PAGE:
“I have been under the lash of alcoholism since birth.
“I was born in Wisconsin. My grandfather died on Main Street, in front of the office of a doctor called White Beaver by the Indians, while carrying the first buck deer of the season over his shoulders.
“My father built levees, docking areas for steamboats, and dykes against floods. He built colleges, creameries, whorehouses, cathedrals and breweries. Before he was 21, he was the contractor for the construction of one of the first churches on the northern Mississippi. He married his first wife in the church. He divorced her, and was ex-communicated. He joined the Masons and married my mother, a Norwegian Lutheran. I was born when he was 50, my mother, 39. In my most vivid memories of their relationship, they slept in separate bedrooms. My mother was fond of saying, “Lips that touch liquor shall never touch mine.” Who cared when there were so many younger lips?
“All during my childhood and Prohibition there was booze in the house, and on the street. At home it was for stealing; I stole my first pint at ten. On the street it was for buying — grain alcohol mixed with sugar and hot water — with money stolen from home. One day a schoolmate downed a bottle of grain alcohol and died horribly. We held a drunken ritual in his honor. Years later in Hollywood the head grip on my crew reached behind the darkened set for his stash of gin and drank from a bottle of carbon tet. He was carried offstage dead.
“During Prohibition where I grew up there were twenty-one saloons and speakeasies on one street. I learned to drive when I was 13 so I could get my father home safe from his nightly rounds of speakeasies and bootleggers. Sometimes I’d wait for him in the car and masturbate. At the age of 14 I learned of his mistress, and found her in a speakeasy across from a brewery my father had built. She lead me to a hotel room. He was lying in sweat and puke, with puke pans on the floor at the side of the bed. I took him home and nursed him through the night.
“In the morning Doc Rhodes came. He was a dope addict. Before I left for school I watched him heat a substance in a spoon and draw it into a hypodermic. In Latin class I alternated between dozing off and hypertension. I asked to be excused. I went to the S&H Pool Hall and practiced three-cushion billiards. There was a phone call. My mother had tracked me down. My father was dying.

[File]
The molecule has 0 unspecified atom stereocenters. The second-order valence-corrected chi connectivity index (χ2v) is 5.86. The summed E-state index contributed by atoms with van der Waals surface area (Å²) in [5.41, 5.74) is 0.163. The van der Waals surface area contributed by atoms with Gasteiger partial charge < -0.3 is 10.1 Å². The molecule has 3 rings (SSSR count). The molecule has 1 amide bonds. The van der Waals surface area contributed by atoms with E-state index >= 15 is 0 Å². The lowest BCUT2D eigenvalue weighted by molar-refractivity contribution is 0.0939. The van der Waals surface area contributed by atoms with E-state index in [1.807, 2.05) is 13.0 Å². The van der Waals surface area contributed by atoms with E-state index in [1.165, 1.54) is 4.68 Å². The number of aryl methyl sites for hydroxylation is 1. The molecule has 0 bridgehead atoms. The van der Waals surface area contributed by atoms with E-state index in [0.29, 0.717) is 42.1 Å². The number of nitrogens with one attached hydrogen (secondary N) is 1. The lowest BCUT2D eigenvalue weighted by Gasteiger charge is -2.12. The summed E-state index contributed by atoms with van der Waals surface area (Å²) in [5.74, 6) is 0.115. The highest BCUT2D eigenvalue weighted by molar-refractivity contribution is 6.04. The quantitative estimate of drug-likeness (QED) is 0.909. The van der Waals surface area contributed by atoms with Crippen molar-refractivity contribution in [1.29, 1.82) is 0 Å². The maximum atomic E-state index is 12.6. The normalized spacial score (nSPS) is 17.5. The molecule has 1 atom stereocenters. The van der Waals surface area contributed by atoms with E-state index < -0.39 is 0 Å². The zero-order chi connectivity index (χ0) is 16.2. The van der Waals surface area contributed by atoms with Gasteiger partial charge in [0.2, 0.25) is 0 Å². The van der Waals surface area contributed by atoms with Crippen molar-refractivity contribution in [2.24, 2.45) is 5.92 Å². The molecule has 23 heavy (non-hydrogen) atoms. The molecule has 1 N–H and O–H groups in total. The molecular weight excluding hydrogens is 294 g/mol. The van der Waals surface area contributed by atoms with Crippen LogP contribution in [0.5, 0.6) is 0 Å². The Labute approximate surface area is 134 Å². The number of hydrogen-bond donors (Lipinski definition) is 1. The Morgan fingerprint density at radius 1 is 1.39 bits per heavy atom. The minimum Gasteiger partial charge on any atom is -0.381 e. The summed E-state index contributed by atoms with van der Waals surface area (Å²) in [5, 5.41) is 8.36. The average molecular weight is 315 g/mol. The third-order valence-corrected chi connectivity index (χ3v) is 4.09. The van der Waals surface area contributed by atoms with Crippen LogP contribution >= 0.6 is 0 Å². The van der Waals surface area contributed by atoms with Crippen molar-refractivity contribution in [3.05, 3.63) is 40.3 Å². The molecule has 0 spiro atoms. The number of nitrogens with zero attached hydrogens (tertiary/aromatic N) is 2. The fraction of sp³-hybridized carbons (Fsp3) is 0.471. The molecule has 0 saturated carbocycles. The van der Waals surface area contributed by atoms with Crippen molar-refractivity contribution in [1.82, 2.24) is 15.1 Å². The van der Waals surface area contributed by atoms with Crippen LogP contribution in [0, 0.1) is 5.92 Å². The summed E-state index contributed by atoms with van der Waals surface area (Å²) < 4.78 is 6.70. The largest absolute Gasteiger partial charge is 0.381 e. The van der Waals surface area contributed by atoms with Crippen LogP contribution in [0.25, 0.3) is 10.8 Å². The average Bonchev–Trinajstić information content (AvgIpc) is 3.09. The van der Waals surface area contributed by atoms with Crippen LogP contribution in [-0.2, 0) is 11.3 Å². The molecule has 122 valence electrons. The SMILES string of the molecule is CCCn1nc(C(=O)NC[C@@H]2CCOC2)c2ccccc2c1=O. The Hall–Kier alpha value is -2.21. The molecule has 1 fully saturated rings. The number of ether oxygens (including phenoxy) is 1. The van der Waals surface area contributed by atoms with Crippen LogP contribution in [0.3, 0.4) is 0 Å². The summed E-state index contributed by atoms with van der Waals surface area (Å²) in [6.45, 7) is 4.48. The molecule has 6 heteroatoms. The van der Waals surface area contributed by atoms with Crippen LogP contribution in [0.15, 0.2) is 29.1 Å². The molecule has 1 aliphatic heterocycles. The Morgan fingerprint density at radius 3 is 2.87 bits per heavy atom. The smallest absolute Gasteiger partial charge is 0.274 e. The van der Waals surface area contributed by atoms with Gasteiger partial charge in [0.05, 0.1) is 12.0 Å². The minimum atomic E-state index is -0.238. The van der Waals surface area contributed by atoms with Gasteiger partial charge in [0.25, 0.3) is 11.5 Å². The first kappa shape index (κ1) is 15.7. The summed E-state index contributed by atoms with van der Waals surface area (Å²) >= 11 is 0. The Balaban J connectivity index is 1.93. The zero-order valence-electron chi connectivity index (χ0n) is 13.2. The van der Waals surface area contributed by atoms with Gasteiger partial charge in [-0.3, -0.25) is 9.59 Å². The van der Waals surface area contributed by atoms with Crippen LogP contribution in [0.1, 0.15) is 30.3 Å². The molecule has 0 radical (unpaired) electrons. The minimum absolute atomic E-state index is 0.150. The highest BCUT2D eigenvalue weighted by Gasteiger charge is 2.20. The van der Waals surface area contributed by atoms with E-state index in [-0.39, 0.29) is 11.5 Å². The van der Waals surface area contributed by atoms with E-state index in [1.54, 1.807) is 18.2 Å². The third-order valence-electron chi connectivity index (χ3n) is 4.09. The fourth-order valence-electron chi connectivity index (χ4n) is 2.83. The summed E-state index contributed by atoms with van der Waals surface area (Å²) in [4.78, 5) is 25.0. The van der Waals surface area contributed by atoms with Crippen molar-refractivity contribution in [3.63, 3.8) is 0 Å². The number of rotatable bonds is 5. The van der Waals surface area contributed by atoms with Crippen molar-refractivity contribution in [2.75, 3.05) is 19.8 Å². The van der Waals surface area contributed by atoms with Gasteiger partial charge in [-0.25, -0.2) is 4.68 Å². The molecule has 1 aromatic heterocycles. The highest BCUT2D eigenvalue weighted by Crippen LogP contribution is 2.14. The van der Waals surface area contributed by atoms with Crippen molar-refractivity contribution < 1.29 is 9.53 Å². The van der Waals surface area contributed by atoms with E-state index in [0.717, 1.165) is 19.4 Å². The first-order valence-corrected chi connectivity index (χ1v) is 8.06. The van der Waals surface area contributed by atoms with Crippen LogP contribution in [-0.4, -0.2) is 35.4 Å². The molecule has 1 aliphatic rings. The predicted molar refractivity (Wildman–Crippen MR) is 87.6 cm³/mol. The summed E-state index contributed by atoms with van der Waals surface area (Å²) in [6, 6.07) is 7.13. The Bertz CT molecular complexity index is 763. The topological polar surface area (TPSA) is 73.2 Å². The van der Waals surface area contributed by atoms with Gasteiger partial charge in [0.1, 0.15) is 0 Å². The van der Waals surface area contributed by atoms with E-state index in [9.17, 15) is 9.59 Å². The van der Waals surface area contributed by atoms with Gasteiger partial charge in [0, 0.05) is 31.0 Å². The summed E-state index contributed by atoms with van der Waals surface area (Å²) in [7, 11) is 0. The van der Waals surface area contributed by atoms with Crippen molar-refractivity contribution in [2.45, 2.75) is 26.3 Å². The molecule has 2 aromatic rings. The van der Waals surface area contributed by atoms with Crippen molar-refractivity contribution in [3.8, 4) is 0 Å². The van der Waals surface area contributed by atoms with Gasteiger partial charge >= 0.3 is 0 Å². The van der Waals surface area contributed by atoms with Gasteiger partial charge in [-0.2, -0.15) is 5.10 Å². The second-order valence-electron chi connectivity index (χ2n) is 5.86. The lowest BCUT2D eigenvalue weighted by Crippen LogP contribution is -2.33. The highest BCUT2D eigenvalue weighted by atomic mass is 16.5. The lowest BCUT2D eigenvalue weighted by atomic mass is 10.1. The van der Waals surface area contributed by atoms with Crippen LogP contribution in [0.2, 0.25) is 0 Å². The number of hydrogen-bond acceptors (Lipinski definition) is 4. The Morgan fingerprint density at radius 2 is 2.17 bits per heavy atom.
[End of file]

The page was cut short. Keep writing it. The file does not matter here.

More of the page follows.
“He was dead when I got home. I had never been in a Catholic church, but I genuflected at his side, kissed him, and spent the night in a Turkish bath.
“Six months later my mother and I got the doctor into court, but I was so pissed on home brew I couldn’t testify, so we lost. The next day I saw the doctor walking on Main Street. I was driving a new Oakland Cabriolet. I was drunk. I ran the car at him across from the cathedral my father had built. A fire hydrant got in the way. Doc Rhodes left town. I got my first ticket for reckless driving.
“I learned about Aqua Velva long before I started shaving. No, I didn’t drink it. I poured it on the sheets or into the bathtub to clear the smell of my puke.
“The pool hall was important, especially on Sundays at noon, after church. I got kicked out of high school seventeen times.
“A boy needs a father at certain times in his life so he can kick him in the shins, so he can fight for the love of his mother. The boy misbehaves at one point, runs away at another, while his father remains constant, a gauge against which the boy can measure himself. Take that away and the spine is lost.”
~ from I Was Interrupted, Nicholas Ray on Making Movies, edited and introduced by Susan Ray.
Ray’s autobiographical sketches have the same dynamism, raw emotion, concision and avoidance of sentimentality found in his best films. And his story is an incredible one — the odds would seem to have been against him from the start, yet he left an indelible mark upon cinema.